The Cornhill Magazine, Volume 97

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Smith, Elder, 1908 - English literature
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Page 163 - How much the greatest event it is that ever happened in the world ! and how much the best...
Page 380 - From too much love of living, From hope and fear set free, We thank with brief thanksgiving Whatever gods may be That no life lives forever; That dead men rise up never ; That even the weariest river Winds somewhere safe to sea.
Page 167 - At 9 came Lord Melbourne, whom I saw in my room, and of course quite alone, as I shall always do all my Ministers. He kissed my hand, and I then acquainted him that it had long been my intention to retain him and the rest of the present Ministry at the head of affairs, and that it could not be in better hands than his.
Page 497 - Elizabeth directed to be employed in setting to work children and persons capable of labour, but using no daily trade, and in the necessary relief of the impotent, is applied to purposes opposed to the letter, and still more to the spirit of that law, and destructive to the morals of the most numerous class, and to the welfare of all.
Page 328 - They say, he is already in the forest of Arden, and a many merry men with him ; and there they live like the old Robin Hood of England. They say, many young gentlemen flock to him every day ; and fleet the time carelessly, as they did in the golden world.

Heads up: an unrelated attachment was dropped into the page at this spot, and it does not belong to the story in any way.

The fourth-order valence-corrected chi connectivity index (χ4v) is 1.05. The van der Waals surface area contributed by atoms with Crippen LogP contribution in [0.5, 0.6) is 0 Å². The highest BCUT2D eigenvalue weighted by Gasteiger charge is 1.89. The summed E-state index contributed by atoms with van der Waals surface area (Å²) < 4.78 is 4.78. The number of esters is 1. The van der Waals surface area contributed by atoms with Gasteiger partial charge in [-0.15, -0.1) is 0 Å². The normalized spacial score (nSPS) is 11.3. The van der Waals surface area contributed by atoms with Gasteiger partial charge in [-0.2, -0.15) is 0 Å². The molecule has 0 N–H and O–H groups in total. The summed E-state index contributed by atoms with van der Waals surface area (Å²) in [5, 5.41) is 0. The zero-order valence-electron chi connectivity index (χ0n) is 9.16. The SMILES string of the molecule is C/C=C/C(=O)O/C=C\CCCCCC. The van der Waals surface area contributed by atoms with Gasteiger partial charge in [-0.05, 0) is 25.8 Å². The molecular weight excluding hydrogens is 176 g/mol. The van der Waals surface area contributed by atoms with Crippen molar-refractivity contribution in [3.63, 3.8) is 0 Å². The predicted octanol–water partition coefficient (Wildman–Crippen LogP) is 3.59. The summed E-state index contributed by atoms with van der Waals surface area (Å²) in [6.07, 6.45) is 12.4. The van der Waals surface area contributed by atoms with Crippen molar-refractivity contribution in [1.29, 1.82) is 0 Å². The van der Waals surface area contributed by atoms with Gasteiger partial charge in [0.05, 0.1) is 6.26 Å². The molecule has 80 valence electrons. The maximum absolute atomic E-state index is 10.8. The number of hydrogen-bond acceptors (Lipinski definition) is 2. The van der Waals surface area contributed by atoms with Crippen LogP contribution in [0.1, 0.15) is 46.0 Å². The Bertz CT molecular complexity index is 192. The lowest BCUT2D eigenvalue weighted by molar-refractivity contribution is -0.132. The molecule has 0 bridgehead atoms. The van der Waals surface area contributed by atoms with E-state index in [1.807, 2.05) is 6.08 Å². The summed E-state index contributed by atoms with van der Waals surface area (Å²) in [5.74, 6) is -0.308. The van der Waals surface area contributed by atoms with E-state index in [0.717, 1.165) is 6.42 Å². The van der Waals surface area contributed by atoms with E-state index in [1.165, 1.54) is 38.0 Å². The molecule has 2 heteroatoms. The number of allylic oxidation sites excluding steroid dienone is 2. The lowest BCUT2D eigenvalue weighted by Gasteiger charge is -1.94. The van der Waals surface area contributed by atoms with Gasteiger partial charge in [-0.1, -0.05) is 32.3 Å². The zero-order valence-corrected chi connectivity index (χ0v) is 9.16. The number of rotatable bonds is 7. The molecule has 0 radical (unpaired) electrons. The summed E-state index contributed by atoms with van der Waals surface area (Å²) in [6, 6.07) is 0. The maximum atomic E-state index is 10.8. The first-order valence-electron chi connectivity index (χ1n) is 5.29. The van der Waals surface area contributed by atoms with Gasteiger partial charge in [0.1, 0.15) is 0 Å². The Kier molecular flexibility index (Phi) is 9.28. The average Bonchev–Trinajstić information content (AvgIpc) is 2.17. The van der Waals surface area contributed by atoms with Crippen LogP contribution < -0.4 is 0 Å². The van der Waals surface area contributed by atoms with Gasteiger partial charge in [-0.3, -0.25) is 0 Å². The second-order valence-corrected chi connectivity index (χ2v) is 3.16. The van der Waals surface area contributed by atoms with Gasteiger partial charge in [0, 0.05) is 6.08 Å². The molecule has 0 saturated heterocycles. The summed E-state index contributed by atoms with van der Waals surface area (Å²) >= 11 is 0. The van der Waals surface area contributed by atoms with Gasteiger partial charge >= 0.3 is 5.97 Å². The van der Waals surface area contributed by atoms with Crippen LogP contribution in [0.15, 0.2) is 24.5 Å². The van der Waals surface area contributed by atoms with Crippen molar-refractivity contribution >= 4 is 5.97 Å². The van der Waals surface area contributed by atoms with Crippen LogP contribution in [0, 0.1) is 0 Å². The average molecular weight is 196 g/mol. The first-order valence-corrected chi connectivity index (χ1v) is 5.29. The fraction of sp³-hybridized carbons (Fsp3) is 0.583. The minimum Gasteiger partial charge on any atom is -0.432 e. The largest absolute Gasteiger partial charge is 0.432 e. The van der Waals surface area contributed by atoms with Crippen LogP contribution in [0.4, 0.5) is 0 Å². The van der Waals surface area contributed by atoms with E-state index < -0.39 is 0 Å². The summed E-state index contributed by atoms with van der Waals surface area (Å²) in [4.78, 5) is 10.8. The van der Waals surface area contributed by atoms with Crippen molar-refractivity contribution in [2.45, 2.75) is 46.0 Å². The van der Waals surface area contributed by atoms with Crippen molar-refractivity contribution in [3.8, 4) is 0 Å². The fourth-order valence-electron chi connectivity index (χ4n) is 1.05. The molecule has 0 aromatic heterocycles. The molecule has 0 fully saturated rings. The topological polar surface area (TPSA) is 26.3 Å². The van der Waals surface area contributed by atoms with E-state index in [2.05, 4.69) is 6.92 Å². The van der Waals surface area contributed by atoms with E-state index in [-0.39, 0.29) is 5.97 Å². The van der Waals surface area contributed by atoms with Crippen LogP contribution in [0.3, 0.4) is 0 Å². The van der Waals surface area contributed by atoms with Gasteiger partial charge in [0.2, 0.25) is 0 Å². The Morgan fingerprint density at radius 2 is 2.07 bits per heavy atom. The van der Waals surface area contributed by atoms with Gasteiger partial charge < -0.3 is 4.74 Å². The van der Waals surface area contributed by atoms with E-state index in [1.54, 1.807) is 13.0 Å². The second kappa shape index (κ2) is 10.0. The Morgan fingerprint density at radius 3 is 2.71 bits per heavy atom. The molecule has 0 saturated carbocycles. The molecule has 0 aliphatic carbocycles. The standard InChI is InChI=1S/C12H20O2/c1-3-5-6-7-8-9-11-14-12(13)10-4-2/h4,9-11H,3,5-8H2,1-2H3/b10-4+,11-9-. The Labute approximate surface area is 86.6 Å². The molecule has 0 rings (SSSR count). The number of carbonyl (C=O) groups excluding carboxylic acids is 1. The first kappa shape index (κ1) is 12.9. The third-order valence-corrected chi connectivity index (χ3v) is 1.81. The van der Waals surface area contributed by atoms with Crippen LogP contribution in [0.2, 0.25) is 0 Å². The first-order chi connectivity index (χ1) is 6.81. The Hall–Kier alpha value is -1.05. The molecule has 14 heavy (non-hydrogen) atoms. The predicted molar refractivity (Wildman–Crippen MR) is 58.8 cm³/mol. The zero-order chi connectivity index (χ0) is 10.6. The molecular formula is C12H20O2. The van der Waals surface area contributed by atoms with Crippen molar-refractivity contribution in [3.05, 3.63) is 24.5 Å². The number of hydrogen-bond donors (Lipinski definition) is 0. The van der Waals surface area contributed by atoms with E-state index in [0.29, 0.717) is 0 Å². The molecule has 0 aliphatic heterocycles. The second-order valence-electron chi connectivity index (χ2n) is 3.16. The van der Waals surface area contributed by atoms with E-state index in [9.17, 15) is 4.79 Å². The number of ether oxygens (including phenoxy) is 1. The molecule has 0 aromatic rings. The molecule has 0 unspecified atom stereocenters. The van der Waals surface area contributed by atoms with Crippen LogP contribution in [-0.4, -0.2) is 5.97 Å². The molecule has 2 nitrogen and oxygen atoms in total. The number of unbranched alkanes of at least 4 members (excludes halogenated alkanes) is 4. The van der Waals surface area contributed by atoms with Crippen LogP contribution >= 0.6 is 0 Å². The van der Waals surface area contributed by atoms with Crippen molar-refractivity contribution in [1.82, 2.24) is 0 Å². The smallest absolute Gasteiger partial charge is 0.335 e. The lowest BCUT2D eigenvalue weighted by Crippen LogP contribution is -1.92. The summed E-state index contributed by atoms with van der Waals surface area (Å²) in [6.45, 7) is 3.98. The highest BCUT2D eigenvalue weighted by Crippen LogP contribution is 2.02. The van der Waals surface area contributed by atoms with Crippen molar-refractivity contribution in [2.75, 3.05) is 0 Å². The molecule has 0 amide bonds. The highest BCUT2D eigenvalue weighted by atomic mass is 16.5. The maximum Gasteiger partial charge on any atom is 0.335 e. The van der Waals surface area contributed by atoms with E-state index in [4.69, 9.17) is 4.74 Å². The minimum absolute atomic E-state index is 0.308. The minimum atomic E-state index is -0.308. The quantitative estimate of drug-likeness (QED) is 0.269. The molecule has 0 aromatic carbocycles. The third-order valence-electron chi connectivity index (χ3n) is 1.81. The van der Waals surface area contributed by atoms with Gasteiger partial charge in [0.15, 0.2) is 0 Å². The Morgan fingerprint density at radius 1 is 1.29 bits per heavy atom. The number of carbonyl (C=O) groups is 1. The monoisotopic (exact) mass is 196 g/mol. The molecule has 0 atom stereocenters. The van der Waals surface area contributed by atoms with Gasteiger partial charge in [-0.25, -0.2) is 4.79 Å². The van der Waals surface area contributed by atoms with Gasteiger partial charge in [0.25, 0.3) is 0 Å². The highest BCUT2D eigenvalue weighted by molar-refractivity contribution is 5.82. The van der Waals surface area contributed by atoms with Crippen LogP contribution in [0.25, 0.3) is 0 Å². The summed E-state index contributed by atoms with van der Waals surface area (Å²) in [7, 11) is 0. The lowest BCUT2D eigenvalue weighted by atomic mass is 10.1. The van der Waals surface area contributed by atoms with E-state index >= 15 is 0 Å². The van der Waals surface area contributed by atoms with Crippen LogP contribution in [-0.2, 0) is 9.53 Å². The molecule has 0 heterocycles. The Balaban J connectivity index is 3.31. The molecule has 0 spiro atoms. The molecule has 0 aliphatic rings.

Page 173 - My Lords, I had better make a clean breast of it at once ; and I am obliged to admit that some of those who went before me had such quivers full of daughters who did not die old maids...
Page 755 - When all the world is young, lad, And all the trees are green; And every goose a swan, lad, And every lass a queen; Then hey for boot and horse, lad, And round the world away; Young blood must have its course, lad, And every dog his day.
Page 30 - ... snares to near-sighted people moving over Turkish floors, as they are scattered in places quite remote from the smokers, who live at the farther end of prodigiously long pipestlcks.
Page 119 - You see, my dear, I can't help it. The ideas which have taken hold of me will not let me rest; nor can I see anything else worth thinking of. How can it be otherwise, when to me society, which to many seems an orderly arrangement for allowing decent people to get through their lives creditably and with some pleasure, seems mere cannibalism; nay, worse (for there...
Page 115 - ... save that of beauty. The blackbirds were singing their loudest, the doves were cooing on the roof-ridge, the rooks in the high elm-trees beyond were garrulous among the young leaves, and the swifts wheeled whining about the gables. And the house itself was a fit guardian for all the beauty of this heart of summer.

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